You’ve got to have a backstory. It didn’t do Bon Iver any harm, when he retired to that infamous log cabin in a remote forest, and even now people who should know better are still arguing over whether Lana Del Rey was really a mysterious, trailer-dwelling ingenue or a posh girl called Lizzy who got lucky.
Willis Earl Beal’s backstory is suitably engaging. Legend has it that he first came to prominence by recording lo-fi demos and leaving the CDs in random locations around the United States. On his website, he publishes his personal telephone number, and invites you to call him and he’ll sing you a song. If you email him, he’ll draw a picture for you. The fact that he’s just suddenly seemed to appear from nowhere, with no online buzz or carefully generated record company hype only makes him all the more intriguing.
True, the fact that he recently reached the ‘Boot Camp’ stage in the US version of The X Factor has made some hipsters rather nervous, gingerly backing away while muttering ‘remember Lana, remember Lana’, but one listen to his debut album Acousmatic Sorcery should be enough to convince you that Simon Cowell would have had an almighty fit had he somehow ended up winning the thing.
For Willis Earl Beal sounds like very little else on Earth. There are tracks such as an instrumental played on a Bulgarian lap harp, there’s percussive-heavy rap songs, there are deathly slow soul ballads, and some old-school blues that you’d swear were recorded about 80 years ago at a dusty crossroads somewhere.
Dominating everything is Beal’s voice, which is utterly extraordinary. On Take Me Away he growls and hollers like a young Tom Waits; at other times he adopts a soulful croon. He’s already been compared with Daniel Johnston, but Beal is no copyist, and the variety of tones on display here is intriguing.
Take, for example, Evening’s Kiss. Here, Beal sounds devastatingly vulnerable and frail, softly whispering over a gently plucked acoustic guitar that he’s “still disillusioned and cool catatonic” and “full of shit and doubt”. A few tracks later, Swing On Low kicks in with an exhilaratingly addictive rap – Beal may not be a Jay-Z or Rakim when it comes to flow, but there’s something irresistible about the way he spits out the verses before switching to a deep baritone for the chorus, all the while accompanied by what sounds like a small army bashing seven bells out of some tin cans.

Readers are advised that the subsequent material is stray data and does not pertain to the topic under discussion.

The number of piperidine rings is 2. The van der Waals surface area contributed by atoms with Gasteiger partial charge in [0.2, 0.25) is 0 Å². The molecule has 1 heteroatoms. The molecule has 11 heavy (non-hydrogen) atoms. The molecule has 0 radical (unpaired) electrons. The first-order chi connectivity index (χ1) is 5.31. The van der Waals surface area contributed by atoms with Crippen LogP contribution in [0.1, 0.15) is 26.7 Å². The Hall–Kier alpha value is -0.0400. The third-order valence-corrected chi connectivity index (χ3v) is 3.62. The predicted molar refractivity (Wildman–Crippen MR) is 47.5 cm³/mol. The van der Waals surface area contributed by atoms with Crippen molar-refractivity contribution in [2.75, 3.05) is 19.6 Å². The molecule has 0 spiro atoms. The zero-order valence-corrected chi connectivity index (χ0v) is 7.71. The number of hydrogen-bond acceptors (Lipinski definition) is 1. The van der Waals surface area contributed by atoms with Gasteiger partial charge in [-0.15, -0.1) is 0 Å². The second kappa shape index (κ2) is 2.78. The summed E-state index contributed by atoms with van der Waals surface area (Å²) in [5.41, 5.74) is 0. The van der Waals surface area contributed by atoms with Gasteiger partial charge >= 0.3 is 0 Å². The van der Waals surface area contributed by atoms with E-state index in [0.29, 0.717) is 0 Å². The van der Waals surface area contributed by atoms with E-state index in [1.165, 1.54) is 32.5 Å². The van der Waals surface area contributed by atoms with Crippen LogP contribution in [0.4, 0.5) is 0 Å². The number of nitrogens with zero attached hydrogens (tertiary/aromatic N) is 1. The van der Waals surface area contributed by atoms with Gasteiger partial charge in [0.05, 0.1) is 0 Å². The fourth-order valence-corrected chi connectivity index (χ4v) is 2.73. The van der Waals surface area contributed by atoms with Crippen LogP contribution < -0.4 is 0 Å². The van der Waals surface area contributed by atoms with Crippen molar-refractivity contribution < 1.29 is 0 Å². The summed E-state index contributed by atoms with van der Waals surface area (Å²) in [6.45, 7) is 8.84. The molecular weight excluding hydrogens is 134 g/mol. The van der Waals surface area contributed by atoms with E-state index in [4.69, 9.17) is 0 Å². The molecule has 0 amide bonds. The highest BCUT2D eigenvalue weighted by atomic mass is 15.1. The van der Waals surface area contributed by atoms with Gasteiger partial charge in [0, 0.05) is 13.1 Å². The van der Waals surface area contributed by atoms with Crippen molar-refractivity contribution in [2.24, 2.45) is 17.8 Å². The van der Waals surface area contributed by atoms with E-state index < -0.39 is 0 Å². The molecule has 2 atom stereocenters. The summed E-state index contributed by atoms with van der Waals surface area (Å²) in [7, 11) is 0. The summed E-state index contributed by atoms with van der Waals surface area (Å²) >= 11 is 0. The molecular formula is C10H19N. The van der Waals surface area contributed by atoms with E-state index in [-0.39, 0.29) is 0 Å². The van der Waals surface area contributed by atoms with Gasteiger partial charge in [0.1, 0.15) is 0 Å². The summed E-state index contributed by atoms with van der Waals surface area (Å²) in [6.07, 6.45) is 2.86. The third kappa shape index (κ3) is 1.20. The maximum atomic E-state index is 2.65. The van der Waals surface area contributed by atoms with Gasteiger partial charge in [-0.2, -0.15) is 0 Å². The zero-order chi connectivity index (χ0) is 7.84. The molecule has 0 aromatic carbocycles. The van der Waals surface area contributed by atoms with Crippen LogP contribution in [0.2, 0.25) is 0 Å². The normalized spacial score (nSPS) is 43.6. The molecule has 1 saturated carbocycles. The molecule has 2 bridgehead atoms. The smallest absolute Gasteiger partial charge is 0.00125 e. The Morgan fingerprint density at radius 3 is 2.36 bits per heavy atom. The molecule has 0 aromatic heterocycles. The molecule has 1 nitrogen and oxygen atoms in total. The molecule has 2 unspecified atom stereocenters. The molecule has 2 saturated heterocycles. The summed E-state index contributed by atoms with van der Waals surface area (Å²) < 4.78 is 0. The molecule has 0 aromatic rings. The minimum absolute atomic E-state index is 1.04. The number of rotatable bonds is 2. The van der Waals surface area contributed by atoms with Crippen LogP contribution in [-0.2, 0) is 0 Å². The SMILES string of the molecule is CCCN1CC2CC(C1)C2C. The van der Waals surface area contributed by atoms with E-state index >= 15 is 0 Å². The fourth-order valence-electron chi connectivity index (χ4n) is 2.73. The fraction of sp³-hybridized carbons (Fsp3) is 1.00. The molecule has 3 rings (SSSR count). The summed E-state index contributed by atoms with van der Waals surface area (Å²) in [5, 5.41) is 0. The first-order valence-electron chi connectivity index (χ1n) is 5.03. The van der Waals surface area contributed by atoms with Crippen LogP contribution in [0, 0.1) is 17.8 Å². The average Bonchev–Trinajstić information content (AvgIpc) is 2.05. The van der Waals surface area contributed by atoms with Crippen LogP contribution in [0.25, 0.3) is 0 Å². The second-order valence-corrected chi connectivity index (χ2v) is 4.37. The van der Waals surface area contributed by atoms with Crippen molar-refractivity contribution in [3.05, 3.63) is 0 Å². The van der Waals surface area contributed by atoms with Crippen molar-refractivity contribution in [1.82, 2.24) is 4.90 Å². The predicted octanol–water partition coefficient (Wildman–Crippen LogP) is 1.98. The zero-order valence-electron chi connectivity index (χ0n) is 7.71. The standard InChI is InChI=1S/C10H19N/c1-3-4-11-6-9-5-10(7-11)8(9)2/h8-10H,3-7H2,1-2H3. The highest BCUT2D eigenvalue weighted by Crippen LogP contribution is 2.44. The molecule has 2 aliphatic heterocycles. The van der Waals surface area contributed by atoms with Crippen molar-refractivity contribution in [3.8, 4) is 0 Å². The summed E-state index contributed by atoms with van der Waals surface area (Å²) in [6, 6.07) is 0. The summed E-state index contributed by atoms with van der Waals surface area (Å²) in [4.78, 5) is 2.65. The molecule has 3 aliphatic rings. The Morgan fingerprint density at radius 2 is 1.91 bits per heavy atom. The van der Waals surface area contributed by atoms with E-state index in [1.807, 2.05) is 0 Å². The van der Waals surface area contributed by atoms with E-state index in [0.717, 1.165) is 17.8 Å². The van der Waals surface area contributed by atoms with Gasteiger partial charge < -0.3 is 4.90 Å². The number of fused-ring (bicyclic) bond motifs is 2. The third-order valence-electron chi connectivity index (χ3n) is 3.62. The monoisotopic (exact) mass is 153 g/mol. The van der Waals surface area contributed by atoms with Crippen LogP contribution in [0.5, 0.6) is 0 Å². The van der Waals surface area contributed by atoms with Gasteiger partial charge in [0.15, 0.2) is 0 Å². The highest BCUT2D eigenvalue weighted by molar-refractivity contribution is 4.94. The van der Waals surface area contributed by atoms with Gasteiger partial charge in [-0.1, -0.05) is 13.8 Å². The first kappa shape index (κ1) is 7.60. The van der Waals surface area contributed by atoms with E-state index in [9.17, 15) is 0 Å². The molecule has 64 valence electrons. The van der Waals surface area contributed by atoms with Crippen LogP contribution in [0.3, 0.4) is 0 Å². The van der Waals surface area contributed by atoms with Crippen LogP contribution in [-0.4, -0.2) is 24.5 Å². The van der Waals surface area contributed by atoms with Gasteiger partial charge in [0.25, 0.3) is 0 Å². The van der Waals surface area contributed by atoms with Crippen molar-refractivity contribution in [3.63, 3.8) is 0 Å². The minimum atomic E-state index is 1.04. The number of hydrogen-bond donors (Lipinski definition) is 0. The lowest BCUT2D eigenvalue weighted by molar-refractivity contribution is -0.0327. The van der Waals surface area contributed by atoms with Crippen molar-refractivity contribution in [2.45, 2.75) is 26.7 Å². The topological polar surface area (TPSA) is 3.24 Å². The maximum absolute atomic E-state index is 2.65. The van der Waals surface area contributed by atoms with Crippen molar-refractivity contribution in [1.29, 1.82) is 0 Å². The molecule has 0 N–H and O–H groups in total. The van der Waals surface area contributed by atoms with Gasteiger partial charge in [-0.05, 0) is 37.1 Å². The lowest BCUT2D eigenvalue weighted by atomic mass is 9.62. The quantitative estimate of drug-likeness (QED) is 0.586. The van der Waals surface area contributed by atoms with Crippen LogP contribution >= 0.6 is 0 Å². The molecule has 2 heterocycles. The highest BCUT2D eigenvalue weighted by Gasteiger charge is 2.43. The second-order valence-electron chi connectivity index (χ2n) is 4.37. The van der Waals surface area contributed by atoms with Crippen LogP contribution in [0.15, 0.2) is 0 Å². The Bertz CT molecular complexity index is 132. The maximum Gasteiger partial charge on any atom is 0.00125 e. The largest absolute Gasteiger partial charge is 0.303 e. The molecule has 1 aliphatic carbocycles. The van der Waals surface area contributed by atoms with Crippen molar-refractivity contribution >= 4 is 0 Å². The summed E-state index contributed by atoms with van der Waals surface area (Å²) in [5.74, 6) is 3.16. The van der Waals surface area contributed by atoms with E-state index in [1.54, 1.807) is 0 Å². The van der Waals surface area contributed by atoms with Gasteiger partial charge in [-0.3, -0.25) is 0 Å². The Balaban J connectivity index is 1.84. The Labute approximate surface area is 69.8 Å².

It’s true that the production may put some people off – this is about as far from glossy studio pop as you can imagine. Ghost Robot sounds like it was recorded in some sort of swamp while the percussion on Bright Copper Noon is so high up in the mix to be almost painful. Yet the very same recording technique gives Acousmatic Sorcery a sinister, dark edge – closing track Angel Chorus could be almost scary if listened to alone in a dark room, especially if you keep listening after the song apparently ends when you’re treated to a five-minute long Gil Scott-Heron-style monologue.
Yet at his best, Beal can touch your heart and your feet. The aforementioned Evening’s Kiss is pure, understated brilliance while Monotony is a lovely stripped down ballad. If his lyrics may sometimes make you cringe (such as Ghost Robot’s “I’m freewheelin’ like Bob Dylan”), the chutzpah he displays in his delivery means he can get away with it.
Acousmatic Sorcery won’t propel Beal to Lana Del Rey levels of fame (and certainly not labelmate Adele-style ubiquity) – it’s too weird, too spooky, too idiosyncratic for that. For those who do connect with Beal’s gloriously skewed vision though, you’re in for a treat. Just thank your lucky stars that Simon Cowell passed on him.